We got off the train in Vienna after dark, although it was only six or so. We wandered, mostly following the other travelers until we found the tram station our couchsurfing host had told us to get to. Vienna was our first couchsurfing experience – it’s a system through which travelers are matched up with hosts in various cities. We found it easy to use – sign up for a profile, search for hosts in the city you want to go to and narrow it down to people you like or who seem to share interests with you. Then you contact them with the dates you’re in the city and if they’re available and think you won’t rob them blind, you have a host!

Its part cultural exchange part cool way to travel and in Vienna, our host Roland was to be our first host. His instructions for the metro system were pretty clear and we had no trouble getting to his place, except for a slight mixup where I thought we had to stay on the tram one more stop and we missed where we were supposed to get off. No problem though, we just backtracked one station and were on our way again. While we were walking to Roland’s house, clearly looking like slightly lost tourists, an old Austrian woman stopped us and asked where we were going but then spoke no other English and had no idea where we were supposed to go (turns out it was about four houses up the street). This we found was atypical for Austrians, like Germans they seem to mostly ignore tourists. However, if you stop and ask them for help, they will do their best to be extremely helpful. Part of it I think is that most are embarrassed about their English proficiency, even though most of them speak excellent English. We definitely found this with Roland and his friends, who all seemed fluent by our standards, but were a little nervous of their grasp of the language. Once we got to Roland’s flat, he made us feel right at home – it was a fantastic first host. He loves tea, so we drank countless pots (which I got along with just fine!) and he kept telling us to treat it like our own home. After a couple pots of tea we headed to the grocery store and picked up ingredients for dinner (my chicken and grapes recipe) and a couple bottles of wine. Several of Roland’s friends dropped by that night and we all hung out with the food and wine.

Originally Roland thought he would be very busy while we were there due to his job (in a hotel restaurant) but when we arrived he had quit three days earlier, so the next day we all headed out together to explore the city. We wandered through Vienna, visiting the Stephansdom, Petersplatz, the huge Viennese market, the university district and the Museum quarter. We stopped in a pub for a beer and bought maroni (roasted chestnuts) from a street vendor. In the museum quarter Roland showed us where he and his friends used to hang out when they were younger – a square full of odd chair-like objects where young people often hang out and drink. Of course we climbed all over them and leapt from one to another, garnering some bemused looks from older museum patrons passing through.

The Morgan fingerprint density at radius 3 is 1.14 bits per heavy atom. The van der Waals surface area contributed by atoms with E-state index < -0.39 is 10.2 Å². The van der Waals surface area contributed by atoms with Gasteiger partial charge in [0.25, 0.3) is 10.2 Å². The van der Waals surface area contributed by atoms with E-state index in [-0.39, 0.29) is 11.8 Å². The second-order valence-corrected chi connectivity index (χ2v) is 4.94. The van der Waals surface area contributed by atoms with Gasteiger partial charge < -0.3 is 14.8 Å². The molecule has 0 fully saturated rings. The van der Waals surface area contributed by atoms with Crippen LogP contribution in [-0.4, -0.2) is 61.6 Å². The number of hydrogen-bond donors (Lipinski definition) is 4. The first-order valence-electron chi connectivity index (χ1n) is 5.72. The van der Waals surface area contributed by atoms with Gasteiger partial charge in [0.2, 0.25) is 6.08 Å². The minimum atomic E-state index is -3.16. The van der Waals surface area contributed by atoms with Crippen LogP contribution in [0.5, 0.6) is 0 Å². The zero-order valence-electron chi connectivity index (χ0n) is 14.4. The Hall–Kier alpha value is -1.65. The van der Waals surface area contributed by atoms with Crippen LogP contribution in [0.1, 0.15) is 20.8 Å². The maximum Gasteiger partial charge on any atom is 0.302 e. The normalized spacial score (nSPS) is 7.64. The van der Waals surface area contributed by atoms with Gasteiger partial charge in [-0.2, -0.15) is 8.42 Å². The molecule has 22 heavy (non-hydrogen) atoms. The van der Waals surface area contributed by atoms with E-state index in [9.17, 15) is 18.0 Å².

Janice and Roland



Close up of the columns with carvings on them

Hanging out at the strange chairs

Museum District

On our way back to Roland’s flat we passed through the main shopping district and Roland suddenly had the idea to take us to a shop he knew that you’d never know about unless you already knew it was there. An odd arrangement surely! Turns out it was a funny little apothecary that sold all types of herbs, some for medicinal purposes (sleep-aids and things to lower cholesterol) and some that were hallucinogenic, all legal of course, so no pot. Janice and I bought bhunda, this odd herb from northern India that was apparently a relaxant and a mild hallucinogenic if taken in large quantities, but as Janice and I found, it was so bitter and unappealing that we couldn’t tolerate it at all – ick. So the relatively straight and narrow it was for us!



That night we decided to go to a bar to meet another of Roland’s friends who was at or in this show going on there that night. Roland didn’t think ID was necessary, in Vienna they aren’t very strict and he’d never been asked for ID before. Of course that night would prove to be the exception, likely because Janice looks relatively young, but eventually we found a bar that didn’t ask for ID. Unfortunately, Roland told us a story about that place as we were heading in – he and his friends had been there a few years before and had run into some trouble with a white supremacist group that hangs out there. Needless to say we were very nervous heading in, but luckily there was no such group and we just hung out and played foosball (which I suck at).

The next morning (more like 1pm due to our late night) I woke up with extreme back pain (perhaps from sleeping on the couch) and wasn’t up for much, so we mostly hung out with Roland and did some laundry. We hung everything to dry in his living room from pipes running through the ceiling and the place ended up looking like a cheap dry cleaners – maybe not the ambiance he was going for! That evening we decided to go out for dinner (I had cooked both nights previously and we wanted to try Viennese food) so we headed to Wienerwald, which means Vienna Forest, yes named for the forest just outside the city. It’s essentially their version of a Swiss Chalet, so I had roast pork with sauerkraut and potato dumplings – very tasty. Roland also introduced us to Sturm, which is Viennese young wine. It’s the prettiest thing, like a jewel in a glass. It’s opaque and a gorgeous magenta colour and it tastes like alcoholic juice – delicious but dangerous!

The next morning we headed to the train station to head to Zagreb, a lovely nine hours away!


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